Think of a situation where after six months or so the same developer comes back to modify the code as per the new business logic. Now, if I were that developer, the first question that I would have asked is, what is the type of transactionAmount? To figure that out I would have to check the type of the array, amounts. I would also have to verify the parameter type for the method CalculateVAT, and proceed accordingly.

This whole problem could have been solved if the developer had used int as a type instead of var while declaring the variable  transactionAmount in the first place. That would have made three things clear in an instant,

  • transactionAmount is an integer.
  • The type of the array amounts is also an integer.
  • The parameter expected by the method CalculateVAT is an integer.

However, there can be one other scenario in which we change the type of amounts and type of parameter that CalculateVAT expects, to decimal. If the code is written as is, it would work just fine because we are using implicit type casting. But if we would have used an explicit typecasting, declaring the variable as int, we would have been in trouble. We might face some exceptions and we definitely will have some data loss. Using a var saves us in such situations.

Anonymous Types and LINQ

One of the main reasons for introducing var was to provide easier development while working with Anonymous Types and LINQ. And often these two are used in conjunction. Let's see it in code:

var groupedList = _paymentList.GroupBy(payment => new { PaymentId = payment.PaymentType })
                              g => new 
                                       PaymentTypeId = g.Key.PaymentId,
                                       SumPaymentAmount = g.Sum(row => row.PaymentAmount) 
  • Line 1 - we are grouping the _paymentList elements based on an anonymous object.
  • Line 2 - we are now selecting each element and creating a new anonymous object using its properties.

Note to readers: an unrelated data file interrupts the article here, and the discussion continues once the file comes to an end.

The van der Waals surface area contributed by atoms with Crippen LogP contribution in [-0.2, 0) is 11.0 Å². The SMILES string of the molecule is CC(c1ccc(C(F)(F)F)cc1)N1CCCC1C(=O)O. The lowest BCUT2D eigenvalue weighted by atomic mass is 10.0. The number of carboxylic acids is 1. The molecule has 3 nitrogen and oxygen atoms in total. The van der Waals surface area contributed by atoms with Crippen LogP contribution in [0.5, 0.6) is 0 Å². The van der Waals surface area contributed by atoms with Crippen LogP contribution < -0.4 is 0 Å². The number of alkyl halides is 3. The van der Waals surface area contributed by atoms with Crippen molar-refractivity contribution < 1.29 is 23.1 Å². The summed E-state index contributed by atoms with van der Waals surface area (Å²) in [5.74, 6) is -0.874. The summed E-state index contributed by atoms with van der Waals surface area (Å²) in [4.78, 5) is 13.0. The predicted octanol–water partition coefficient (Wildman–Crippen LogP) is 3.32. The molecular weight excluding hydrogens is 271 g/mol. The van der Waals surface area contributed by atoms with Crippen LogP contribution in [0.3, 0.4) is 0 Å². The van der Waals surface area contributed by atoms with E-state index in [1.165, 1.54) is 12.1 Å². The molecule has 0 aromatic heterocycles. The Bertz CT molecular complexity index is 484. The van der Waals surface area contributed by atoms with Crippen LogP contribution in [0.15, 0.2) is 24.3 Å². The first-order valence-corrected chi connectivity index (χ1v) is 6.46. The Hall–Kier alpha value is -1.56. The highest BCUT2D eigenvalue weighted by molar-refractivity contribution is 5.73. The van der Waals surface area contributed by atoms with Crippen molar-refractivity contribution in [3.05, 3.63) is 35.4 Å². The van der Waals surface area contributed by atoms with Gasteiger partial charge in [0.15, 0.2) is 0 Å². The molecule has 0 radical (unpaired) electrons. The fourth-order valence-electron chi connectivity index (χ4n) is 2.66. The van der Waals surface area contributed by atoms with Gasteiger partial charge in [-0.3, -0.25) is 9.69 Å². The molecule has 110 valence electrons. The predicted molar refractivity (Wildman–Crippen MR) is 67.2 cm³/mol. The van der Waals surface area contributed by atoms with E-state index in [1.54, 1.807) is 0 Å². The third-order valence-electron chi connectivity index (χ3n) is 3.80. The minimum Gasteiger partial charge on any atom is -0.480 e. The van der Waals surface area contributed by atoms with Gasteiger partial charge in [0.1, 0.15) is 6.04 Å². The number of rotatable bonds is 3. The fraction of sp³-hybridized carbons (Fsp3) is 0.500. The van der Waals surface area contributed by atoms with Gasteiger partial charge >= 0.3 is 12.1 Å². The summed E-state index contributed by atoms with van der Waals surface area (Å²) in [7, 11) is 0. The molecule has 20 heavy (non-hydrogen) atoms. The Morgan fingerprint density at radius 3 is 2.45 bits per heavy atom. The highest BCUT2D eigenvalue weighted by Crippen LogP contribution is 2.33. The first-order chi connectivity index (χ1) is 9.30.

• Line 4 - we are now returning the collection of these new anonymous objects as a List.

If we wish to use explicit typing here, we need to create a new class and then use it instead of var. But what if the required object properties are changed and we need to return more/less data? Do we create a new class or our update the existing one? Well, the best alternative is to use an anonymous type.

Since we are creating our object on the fly we cannot use static typing here. And, that's when var comes to our rescue. We declare the variable as an implicitly typed local variable by using var. The type name cannot be specified in the variable declaration because only the compiler has access to the underlying name of the anonymous type.


As per my understanding, we shall:
  • use var, while working with anonymous types.
  • use var, when the type of the declaration is obvious from the initializer, especially if it is an object creation. This eliminates redundancy.
  • if the code emphasizes the semantic “business purpose” of the variable and downplays the “mechanical” details of its storage.
  • use explicit types if doing so is necessary for the code to be correctly understood and maintained.
  • use descriptive variable names regardless of whether you use “var”.
  • variable names should represent the semantics of the variable, not details of its storage. For instance, transactionAmount makes more sense to a reader than decimalAmount.

It is indeed a debatable topic and I would love to know your opinion.

c#, data type, tutorial, var, web dev

Published at DZone with permission of Gaurav Gahlot , DZone MVB. See the original article here.